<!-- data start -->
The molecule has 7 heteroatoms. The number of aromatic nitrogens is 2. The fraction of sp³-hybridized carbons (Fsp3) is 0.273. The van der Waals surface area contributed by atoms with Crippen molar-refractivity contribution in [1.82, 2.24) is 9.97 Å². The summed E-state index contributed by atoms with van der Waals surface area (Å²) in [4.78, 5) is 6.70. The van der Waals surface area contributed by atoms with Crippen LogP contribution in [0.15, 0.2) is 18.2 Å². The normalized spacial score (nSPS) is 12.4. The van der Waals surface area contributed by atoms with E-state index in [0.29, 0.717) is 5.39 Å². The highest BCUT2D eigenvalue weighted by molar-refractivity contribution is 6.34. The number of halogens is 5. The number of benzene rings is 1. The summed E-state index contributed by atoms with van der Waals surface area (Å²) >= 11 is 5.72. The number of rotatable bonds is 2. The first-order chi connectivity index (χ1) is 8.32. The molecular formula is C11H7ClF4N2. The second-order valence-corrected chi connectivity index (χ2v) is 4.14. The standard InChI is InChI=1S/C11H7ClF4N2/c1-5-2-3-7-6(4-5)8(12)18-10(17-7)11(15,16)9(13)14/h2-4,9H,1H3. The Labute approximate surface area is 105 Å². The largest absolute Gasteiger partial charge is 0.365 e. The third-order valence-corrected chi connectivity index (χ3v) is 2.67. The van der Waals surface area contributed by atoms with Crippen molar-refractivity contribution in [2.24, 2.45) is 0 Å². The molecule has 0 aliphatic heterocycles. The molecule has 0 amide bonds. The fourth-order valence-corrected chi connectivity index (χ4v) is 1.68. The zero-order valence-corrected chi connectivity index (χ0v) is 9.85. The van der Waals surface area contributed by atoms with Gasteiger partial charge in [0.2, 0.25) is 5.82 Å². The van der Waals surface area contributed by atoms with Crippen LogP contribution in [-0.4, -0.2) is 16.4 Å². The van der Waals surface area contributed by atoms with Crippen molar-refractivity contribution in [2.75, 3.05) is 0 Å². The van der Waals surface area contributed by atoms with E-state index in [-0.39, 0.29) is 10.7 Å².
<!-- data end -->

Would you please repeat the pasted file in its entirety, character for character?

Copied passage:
The molecule has 7 heteroatoms. The number of aromatic nitrogens is 2. The fraction of sp³-hybridized carbons (Fsp3) is 0.273. The van der Waals surface area contributed by atoms with Crippen molar-refractivity contribution in [1.82, 2.24) is 9.97 Å². The summed E-state index contributed by atoms with van der Waals surface area (Å²) in [4.78, 5) is 6.70. The van der Waals surface area contributed by atoms with Crippen LogP contribution in [0.15, 0.2) is 18.2 Å². The normalized spacial score (nSPS) is 12.4. The van der Waals surface area contributed by atoms with E-state index in [0.29, 0.717) is 5.39 Å². The highest BCUT2D eigenvalue weighted by molar-refractivity contribution is 6.34. The number of halogens is 5. The number of benzene rings is 1. The summed E-state index contributed by atoms with van der Waals surface area (Å²) >= 11 is 5.72. The number of rotatable bonds is 2. The first-order chi connectivity index (χ1) is 8.32. The molecular formula is C11H7ClF4N2. The second-order valence-corrected chi connectivity index (χ2v) is 4.14. The standard InChI is InChI=1S/C11H7ClF4N2/c1-5-2-3-7-6(4-5)8(12)18-10(17-7)11(15,16)9(13)14/h2-4,9H,1H3. The Labute approximate surface area is 105 Å². The largest absolute Gasteiger partial charge is 0.365 e. The third-order valence-corrected chi connectivity index (χ3v) is 2.67. The van der Waals surface area contributed by atoms with Crippen molar-refractivity contribution in [2.24, 2.45) is 0 Å². The molecule has 0 aliphatic heterocycles. The molecule has 0 amide bonds. The fourth-order valence-corrected chi connectivity index (χ4v) is 1.68. The zero-order valence-corrected chi connectivity index (χ0v) is 9.85. The van der Waals surface area contributed by atoms with Gasteiger partial charge in [0.2, 0.25) is 5.82 Å². The van der Waals surface area contributed by atoms with Crippen LogP contribution in [-0.4, -0.2) is 16.4 Å². The van der Waals surface area contributed by atoms with Crippen molar-refractivity contribution in [2.75, 3.05) is 0 Å². The van der Waals surface area contributed by atoms with E-state index in [-0.39, 0.29) is 10.7 Å².